But my teacher says that chan is elitist and old-fashioned. These days, women only say chan when they are placing themselves socially above whoever they're speaking to. Since that's kinda rude, we should say our first name or nick name instead.

Jay's way: Chan chorp pad Thai. (I like pad thai) - you are socially higher than the person you're speaking to
My teacher's way: Amy chorp pad Thai. (I like pad thai) - you are socially equal to the person you're speaking to

Khru Mod is my favourite YouTube teacher to learn REAL Thai from - the Thai that Thai people actually speak to each other! Check out 10 Common Thai Interjections, Thai Lesson: 12 Most Common Mistakes, and Thai Lesson: Useful Thai Words and Phrases for Party! to see what I mean. I especially like when Khru Mod teams up with Khru Pear in Mod & Pear Videos.

Khru Mod has a YouTube channel and website. Most of her videos are about quite basic topics, but personally I think you need a little bit of understanding about Thai language before watching, like basic vocab and sentence structure.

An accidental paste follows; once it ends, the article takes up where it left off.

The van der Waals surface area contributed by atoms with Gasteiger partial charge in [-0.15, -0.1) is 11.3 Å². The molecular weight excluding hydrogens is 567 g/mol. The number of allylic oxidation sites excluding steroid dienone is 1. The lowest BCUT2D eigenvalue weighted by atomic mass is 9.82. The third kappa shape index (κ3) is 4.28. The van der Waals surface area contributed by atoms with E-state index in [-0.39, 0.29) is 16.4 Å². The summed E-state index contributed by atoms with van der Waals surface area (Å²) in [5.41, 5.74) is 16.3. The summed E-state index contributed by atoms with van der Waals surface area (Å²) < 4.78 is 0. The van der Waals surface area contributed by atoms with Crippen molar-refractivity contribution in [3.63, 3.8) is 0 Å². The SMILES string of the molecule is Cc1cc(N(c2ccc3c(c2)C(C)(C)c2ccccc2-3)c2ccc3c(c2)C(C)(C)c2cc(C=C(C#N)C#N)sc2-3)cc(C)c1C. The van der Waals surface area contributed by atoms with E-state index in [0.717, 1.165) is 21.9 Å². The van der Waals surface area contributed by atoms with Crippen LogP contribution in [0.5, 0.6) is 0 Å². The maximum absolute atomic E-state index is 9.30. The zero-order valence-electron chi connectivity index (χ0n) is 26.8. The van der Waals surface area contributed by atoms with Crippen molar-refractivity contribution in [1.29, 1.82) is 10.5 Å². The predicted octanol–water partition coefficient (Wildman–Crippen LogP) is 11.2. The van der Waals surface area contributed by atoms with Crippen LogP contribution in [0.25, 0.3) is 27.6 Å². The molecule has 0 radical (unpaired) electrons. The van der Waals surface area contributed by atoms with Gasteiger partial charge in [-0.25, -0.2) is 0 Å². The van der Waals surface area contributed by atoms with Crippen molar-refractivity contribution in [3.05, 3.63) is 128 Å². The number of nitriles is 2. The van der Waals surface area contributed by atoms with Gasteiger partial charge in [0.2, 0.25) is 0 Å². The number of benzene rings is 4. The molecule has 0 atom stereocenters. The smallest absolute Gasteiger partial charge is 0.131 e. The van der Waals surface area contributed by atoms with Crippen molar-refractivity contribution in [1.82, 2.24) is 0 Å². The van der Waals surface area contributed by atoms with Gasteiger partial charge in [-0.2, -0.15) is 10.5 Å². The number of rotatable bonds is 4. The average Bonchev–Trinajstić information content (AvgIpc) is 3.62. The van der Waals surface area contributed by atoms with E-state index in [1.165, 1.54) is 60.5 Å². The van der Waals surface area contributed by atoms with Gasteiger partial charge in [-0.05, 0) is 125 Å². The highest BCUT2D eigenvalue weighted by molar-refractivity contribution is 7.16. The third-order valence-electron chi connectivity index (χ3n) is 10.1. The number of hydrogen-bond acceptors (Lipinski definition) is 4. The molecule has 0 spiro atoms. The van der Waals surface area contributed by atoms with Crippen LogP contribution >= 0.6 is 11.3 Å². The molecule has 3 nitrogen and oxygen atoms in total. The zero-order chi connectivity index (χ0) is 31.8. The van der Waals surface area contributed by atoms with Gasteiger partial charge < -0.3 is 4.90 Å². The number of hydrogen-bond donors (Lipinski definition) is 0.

So I hope this list helps you study. Do you use any 'study Thai' YouTube videos I haven't mentioned? Please tell me what they are in the comments section so I can check them out. Great ones are so hard to find! Thank you in advance ;)

February Festival: Go To Shambhala In Your Heart, Chiang Dao

Shambhala Festival: music, dance, arts, crafts, camping, campfires, yoga, meditation, food, alcohol, tea, and a few thousand revelers at the base of the mighty, mist-shrouded Doi Luang mountain in Chiang Dao.

Shambhala In Your Heart Festival is every February in Chiang Dao, just two hours from Chiang Mai. It's one of the best festivals in Thailand - a small Thai / Japanese / French celebration I've attended three times already, and I love it. This year it's on from 9 - 18 February.